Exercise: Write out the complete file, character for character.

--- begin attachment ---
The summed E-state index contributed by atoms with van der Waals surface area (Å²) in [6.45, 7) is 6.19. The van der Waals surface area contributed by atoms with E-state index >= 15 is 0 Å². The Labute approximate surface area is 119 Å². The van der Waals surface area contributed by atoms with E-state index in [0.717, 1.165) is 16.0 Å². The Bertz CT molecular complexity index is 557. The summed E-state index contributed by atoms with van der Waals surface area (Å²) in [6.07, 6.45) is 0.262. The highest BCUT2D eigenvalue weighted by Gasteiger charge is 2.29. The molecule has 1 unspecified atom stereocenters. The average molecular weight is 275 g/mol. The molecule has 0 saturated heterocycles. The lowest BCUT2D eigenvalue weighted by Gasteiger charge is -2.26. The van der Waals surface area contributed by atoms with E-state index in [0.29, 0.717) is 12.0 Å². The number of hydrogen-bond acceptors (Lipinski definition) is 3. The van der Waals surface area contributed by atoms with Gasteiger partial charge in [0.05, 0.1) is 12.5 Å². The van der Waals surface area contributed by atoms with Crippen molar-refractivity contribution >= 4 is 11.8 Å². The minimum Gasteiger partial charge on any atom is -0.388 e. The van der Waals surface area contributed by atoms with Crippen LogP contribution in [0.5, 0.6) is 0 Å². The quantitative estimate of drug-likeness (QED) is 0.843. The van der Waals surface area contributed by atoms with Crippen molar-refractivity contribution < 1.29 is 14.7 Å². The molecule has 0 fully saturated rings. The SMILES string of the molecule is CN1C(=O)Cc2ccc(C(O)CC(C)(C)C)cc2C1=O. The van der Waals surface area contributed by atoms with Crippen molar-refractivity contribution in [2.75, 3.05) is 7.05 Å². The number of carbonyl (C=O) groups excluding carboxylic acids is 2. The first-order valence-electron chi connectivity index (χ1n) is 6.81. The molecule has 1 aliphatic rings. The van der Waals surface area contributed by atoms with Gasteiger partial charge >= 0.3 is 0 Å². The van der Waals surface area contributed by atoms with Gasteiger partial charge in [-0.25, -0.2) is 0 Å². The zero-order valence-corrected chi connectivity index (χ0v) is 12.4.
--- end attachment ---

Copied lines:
The summed E-state index contributed by atoms with van der Waals surface area (Å²) in [6.45, 7) is 6.19. The van der Waals surface area contributed by atoms with E-state index >= 15 is 0 Å². The Labute approximate surface area is 119 Å². The van der Waals surface area contributed by atoms with E-state index in [0.717, 1.165) is 16.0 Å². The Bertz CT molecular complexity index is 557. The summed E-state index contributed by atoms with van der Waals surface area (Å²) in [6.07, 6.45) is 0.262. The highest BCUT2D eigenvalue weighted by Gasteiger charge is 2.29. The molecule has 1 unspecified atom stereocenters. The average molecular weight is 275 g/mol. The molecule has 0 saturated heterocycles. The lowest BCUT2D eigenvalue weighted by Gasteiger charge is -2.26. The van der Waals surface area contributed by atoms with E-state index in [0.29, 0.717) is 12.0 Å². The number of hydrogen-bond acceptors (Lipinski definition) is 3. The van der Waals surface area contributed by atoms with Gasteiger partial charge in [0.05, 0.1) is 12.5 Å². The van der Waals surface area contributed by atoms with Crippen molar-refractivity contribution >= 4 is 11.8 Å². The minimum Gasteiger partial charge on any atom is -0.388 e. The van der Waals surface area contributed by atoms with Crippen LogP contribution in [0.5, 0.6) is 0 Å². The quantitative estimate of drug-likeness (QED) is 0.843. The van der Waals surface area contributed by atoms with Crippen molar-refractivity contribution < 1.29 is 14.7 Å². The molecule has 0 fully saturated rings. The SMILES string of the molecule is CN1C(=O)Cc2ccc(C(O)CC(C)(C)C)cc2C1=O. The van der Waals surface area contributed by atoms with Crippen molar-refractivity contribution in [2.75, 3.05) is 7.05 Å². The number of carbonyl (C=O) groups excluding carboxylic acids is 2. The first-order valence-electron chi connectivity index (χ1n) is 6.81. The molecule has 1 aliphatic rings. The van der Waals surface area contributed by atoms with Gasteiger partial charge >= 0.3 is 0 Å². The van der Waals surface area contributed by atoms with Gasteiger partial charge in [-0.25, -0.2) is 0 Å². The zero-order valence-corrected chi connectivity index (χ0v) is 12.4.